In the operation of this apparatus the pump 1') forces the binder" from the storage tank a into the pressure tank a, the pressure in which is maintained constant by the relief valved. Onone of the nozzleslcbeing opened 35 a spray of liquid binder under constant pressure, but undiluted by air or steam, is directed onto the stream of pulverulent fuel issuing from the hopper n, the mixture of fuel and binder being mixed further in the revolving cylinder m.

I wish it to be understood that I do 'not desire to be limited to the exact details of construction shown and described for obvious modifications will occur to a person 5 skilled in the art.

I claim:

Apparatus for applying liquid binder to pulverulent fuel comprising a supply tank for the liquid binder, a pump, a conduit connecting the tank and pump, a by-pass between the pum and conduit, a relief valve controlling sai by-pass, a pressure tank, a supply connection between the pump and pressure tank, a return ipe connecting the pressure tank and supply tank, a relief valve con trolling said return pipe, a spray nozzle in connection with said pressure tank, and means for directing an exposed flow of the pulverulent fuel into the spray issuing from said nozzle.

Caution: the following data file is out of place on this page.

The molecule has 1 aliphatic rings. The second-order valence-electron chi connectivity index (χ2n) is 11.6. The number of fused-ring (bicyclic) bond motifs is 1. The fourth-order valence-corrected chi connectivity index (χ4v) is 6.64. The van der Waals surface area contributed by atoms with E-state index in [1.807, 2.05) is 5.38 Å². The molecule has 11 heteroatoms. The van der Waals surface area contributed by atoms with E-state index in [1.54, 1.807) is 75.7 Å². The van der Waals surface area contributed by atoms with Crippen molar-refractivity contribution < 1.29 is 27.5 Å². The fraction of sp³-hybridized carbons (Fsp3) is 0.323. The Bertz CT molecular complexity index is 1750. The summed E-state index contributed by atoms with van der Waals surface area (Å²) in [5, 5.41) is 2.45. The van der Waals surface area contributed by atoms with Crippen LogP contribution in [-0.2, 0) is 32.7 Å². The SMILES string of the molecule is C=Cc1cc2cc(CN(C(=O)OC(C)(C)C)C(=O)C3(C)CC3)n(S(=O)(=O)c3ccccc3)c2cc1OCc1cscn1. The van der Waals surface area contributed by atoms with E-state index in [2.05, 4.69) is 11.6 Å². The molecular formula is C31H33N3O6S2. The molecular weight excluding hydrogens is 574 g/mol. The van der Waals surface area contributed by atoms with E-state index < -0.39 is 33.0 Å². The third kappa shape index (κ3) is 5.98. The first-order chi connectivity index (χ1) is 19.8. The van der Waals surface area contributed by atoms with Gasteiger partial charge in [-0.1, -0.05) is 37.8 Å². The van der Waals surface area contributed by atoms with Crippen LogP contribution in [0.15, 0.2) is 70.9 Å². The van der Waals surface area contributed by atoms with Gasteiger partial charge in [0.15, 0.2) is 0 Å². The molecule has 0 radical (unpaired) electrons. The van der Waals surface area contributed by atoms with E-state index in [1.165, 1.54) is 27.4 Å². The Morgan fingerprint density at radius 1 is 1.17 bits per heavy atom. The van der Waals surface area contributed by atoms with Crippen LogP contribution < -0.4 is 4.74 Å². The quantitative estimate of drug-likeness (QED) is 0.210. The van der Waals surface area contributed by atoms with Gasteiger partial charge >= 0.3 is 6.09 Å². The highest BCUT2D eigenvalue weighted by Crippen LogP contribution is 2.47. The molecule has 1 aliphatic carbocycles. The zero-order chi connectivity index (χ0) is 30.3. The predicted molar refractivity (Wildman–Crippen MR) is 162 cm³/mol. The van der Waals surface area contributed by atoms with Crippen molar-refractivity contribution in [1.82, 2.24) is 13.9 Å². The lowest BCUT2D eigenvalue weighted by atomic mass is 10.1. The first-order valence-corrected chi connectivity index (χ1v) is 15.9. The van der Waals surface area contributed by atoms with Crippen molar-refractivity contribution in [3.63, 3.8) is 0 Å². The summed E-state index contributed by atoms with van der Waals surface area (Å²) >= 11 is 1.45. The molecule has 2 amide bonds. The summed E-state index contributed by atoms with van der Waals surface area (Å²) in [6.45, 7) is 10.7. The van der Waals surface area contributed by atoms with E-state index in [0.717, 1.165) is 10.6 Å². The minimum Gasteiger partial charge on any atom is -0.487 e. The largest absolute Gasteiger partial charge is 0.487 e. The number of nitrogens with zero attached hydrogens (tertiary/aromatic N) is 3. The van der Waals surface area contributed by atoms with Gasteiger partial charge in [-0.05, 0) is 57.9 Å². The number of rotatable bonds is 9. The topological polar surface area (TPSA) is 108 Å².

In testimony whereof I aflix my signature.

J OHANNES TURKE.

Referenced by
Citing PatentFiling datePublication dateApplicantTitle
US4919159 *Jun 29, 1988Apr 24, 1990Ceiling Doctor International Inc.High pressure pumps with little dripping
US5125932 *Sep 30, 1991Jun 30, 1992Lloyd BergLiquefaction; lime or limestone particles to react with sulfur oxides generated on combustion
US5246470 *Dec 2, 1992Sep 21, 1993Lloyd BergRemoval of sulfur from coal and pitch with dolomite
Classifications
U.S. Classification118/50, 44/620, 239/127, 118/303
International ClassificationC10L5/00, C10L5/22
Cooperative ClassificationC10L5/22
European ClassificationC10L5/22